But is that why he wasn’t especially attached to replica-in-turquoise? Because cooperative as he’d been about the color, it was just all wrong? I wonderI even wondered at the time why he didn’t seem to notice, much less protest, when I took the big-as-life walkie talkie down to the basement, where even so it continued to get in the way. Every time I pulled out a suitcase or went looking for last year’s tax return it toppled in my path until one day I finally dragged it out the back door, up the side of the house and onto the street, along with a hockey stick, a pair of crutches, and an old computer console. There it sat in the gutter with the rest, chipped and misshapen, its antenna bent by this time at a sickening angle. Two days later when the truck finally came, I watched from the window, relieved, at first, to get rid of the junk; but as the gears groaned and the big wheels pulled away from the curb, I admit I had this crazy urge to open the front door and follow down the hill, screaming, Wait, no.
Not that I mourned for long. For one thing, a clear-sighted friend once told me, “Don’t cry over anything that can’t cry over you.” For another, it had only been an object standing in for an objectand if some things are valuable for all time, others turn out to have a shelf life, right? But how to decide? How to account for which is which? For why I’ve held on to this and thrown away that. It isn’t as simple as size or materials or even personal taste. Certain objects, not always the ones we’d expect to keep or remember or dream about, insinuate themselvestake on a lustre in which we are reflected: by which special effect we can somehow see, if not where we’re going, where we were, and even why we are where we are. Things, all kindsordinary, extraordinarytether us to place and people and the past, to feeling and thought, to each other and ourselves, to some admittedly elusive understanding of the passage of time. Thingsalone and in relation to other thingstell the stories of our lives, which, once told, sometimes (not always) release their holdnot only the stories but the things themselvesallowing us, enabling us, in fact, to move on. To keep going. To have conviction, not in the idea of a master plan or puzzle it’s not as though there’s a map or blueprint or a picture for reference on the cover of the boxonly in our singularly human talent and urge to carry on as if meaning, regardless of notions of personal destiny, will emerge and accumulate. That is, once we hold an object up to the lightor maybe turn it over and give it a shakeonce we believe it’s divulged its secrets, perhaps we can more easily let it go. Not that I’m ready in most cases, not yet, to do any such thing. But it’s funny to thinkafter the parade, it was I, not my boy, who insisted on stowing the turquoise box in the back of the minivan and taking it home. Regardless of its hue, even if we’d gotten that right, Jake would have chucked it or left it behind. He’d remembered and studied and considered and reimaginedthen, at last, he’d climbed inside his creation and marched in a procession for all to see. End of story, as they say Jake didn’t need the object anymore. As far as he was concerned, it had served its purpose.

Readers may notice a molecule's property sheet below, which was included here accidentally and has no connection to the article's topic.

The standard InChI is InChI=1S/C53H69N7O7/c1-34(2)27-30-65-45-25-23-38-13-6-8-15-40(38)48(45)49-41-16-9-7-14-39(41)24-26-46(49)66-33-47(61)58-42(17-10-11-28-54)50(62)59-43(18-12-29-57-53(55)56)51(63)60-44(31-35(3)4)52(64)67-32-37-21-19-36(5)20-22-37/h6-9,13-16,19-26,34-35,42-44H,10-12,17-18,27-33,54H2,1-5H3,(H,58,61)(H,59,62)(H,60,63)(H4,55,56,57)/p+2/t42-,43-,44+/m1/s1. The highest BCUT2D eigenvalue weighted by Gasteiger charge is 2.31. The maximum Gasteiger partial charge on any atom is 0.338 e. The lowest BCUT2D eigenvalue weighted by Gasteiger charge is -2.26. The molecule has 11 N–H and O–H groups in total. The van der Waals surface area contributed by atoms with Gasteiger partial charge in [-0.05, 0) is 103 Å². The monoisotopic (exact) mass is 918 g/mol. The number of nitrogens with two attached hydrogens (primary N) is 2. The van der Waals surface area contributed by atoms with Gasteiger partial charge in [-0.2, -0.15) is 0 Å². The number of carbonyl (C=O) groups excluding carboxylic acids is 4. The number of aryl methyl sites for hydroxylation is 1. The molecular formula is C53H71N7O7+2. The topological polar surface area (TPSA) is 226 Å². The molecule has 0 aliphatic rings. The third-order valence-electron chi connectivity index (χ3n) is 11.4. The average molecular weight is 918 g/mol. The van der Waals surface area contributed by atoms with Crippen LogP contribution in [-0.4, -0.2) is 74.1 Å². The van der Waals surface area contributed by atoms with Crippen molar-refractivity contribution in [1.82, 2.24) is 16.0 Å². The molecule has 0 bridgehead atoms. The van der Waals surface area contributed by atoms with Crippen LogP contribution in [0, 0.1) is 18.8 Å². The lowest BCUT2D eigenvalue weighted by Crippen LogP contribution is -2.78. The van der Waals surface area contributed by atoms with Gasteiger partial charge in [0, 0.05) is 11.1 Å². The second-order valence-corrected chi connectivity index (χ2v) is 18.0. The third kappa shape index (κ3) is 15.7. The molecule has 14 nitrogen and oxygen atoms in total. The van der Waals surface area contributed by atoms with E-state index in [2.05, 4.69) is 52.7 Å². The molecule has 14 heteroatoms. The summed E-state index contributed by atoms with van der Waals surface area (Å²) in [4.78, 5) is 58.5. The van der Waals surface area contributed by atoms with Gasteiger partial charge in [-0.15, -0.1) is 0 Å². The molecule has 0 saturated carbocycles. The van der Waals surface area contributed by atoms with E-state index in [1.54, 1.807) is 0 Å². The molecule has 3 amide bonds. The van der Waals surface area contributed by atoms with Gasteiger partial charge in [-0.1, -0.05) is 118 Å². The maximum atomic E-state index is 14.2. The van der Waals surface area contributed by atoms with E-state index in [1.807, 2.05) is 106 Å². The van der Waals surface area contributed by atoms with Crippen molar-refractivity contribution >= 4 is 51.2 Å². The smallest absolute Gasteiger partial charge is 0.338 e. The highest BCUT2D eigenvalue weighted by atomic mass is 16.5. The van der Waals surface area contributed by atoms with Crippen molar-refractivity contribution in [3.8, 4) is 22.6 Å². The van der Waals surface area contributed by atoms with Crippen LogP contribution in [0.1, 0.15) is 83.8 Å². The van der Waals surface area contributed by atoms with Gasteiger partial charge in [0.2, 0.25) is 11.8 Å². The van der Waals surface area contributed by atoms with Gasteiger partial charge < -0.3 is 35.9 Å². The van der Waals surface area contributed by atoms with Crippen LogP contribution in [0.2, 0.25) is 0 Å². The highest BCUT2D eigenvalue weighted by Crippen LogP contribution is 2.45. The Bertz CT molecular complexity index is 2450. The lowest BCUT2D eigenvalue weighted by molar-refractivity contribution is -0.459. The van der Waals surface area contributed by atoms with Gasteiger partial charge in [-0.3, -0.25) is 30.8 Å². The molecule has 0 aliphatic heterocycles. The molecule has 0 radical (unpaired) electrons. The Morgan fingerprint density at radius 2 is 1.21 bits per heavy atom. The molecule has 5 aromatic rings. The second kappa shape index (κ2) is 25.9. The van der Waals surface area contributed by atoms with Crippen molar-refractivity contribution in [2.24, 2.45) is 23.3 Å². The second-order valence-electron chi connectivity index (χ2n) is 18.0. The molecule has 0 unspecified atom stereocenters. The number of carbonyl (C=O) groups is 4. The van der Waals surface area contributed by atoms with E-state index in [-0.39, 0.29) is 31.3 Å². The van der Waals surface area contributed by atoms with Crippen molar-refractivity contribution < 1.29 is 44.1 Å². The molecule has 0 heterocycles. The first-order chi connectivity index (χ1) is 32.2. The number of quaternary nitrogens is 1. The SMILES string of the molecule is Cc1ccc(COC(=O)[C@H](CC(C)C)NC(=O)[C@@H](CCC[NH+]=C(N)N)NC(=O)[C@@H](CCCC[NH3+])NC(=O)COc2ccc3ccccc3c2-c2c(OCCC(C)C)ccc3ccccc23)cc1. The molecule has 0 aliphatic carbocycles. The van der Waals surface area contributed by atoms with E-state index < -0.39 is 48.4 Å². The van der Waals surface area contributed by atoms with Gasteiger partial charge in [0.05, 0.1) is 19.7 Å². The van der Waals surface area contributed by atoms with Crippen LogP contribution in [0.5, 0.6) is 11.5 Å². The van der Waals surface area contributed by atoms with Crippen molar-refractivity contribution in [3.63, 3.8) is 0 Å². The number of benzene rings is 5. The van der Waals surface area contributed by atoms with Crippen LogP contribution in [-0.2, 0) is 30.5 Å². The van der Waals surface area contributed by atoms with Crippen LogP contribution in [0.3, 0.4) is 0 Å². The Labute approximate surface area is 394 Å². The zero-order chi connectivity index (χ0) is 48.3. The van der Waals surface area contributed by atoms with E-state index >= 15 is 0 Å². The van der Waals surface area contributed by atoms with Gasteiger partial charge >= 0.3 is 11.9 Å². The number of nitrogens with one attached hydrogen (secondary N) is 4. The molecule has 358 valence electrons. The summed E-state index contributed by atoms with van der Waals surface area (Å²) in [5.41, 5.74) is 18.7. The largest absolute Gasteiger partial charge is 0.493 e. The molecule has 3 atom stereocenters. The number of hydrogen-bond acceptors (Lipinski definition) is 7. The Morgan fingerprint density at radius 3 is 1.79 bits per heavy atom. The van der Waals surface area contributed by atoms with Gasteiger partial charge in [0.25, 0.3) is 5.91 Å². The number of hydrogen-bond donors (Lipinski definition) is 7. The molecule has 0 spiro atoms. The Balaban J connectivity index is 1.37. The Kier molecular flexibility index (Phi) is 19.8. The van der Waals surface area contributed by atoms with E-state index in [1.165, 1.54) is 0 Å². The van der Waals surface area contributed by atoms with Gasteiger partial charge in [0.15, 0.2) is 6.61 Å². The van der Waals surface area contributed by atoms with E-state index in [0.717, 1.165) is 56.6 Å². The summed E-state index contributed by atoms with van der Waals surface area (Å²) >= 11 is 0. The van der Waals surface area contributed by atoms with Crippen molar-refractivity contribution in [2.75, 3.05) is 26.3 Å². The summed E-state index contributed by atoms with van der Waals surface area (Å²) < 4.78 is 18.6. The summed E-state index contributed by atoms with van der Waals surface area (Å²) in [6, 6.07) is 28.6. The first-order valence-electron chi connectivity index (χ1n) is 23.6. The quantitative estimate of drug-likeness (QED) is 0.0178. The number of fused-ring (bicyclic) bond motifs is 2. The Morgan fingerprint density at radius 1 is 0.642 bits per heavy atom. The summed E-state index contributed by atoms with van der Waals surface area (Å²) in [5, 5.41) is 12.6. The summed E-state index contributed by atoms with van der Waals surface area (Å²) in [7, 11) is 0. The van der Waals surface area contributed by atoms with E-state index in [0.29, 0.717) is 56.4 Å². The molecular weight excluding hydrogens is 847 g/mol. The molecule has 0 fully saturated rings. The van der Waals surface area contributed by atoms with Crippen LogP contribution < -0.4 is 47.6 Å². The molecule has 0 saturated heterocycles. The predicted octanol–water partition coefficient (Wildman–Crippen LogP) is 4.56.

And the parade, it turns outhis beautiful paradehad given me mine.
Table of Contents
THE OBJECT PARADE
This Old Watch
The General’s Table
Little Black Dress
Little Black Dress, Two
Jeans and Clogs
Letter to Dad
Instructions, As If
Most Helpful Customer Reviews
The Object Parade is a very insightful, warm-hearted, and touching book -- one that show us how we can examine our lives by looking closely at the objects within it. Everything, or every thing, around us tells a story, or offers a memory, or provides a moment for reflection. It's a beautiful idea, one lovingly brought to life by the author, and I found the book to be deeply enriching.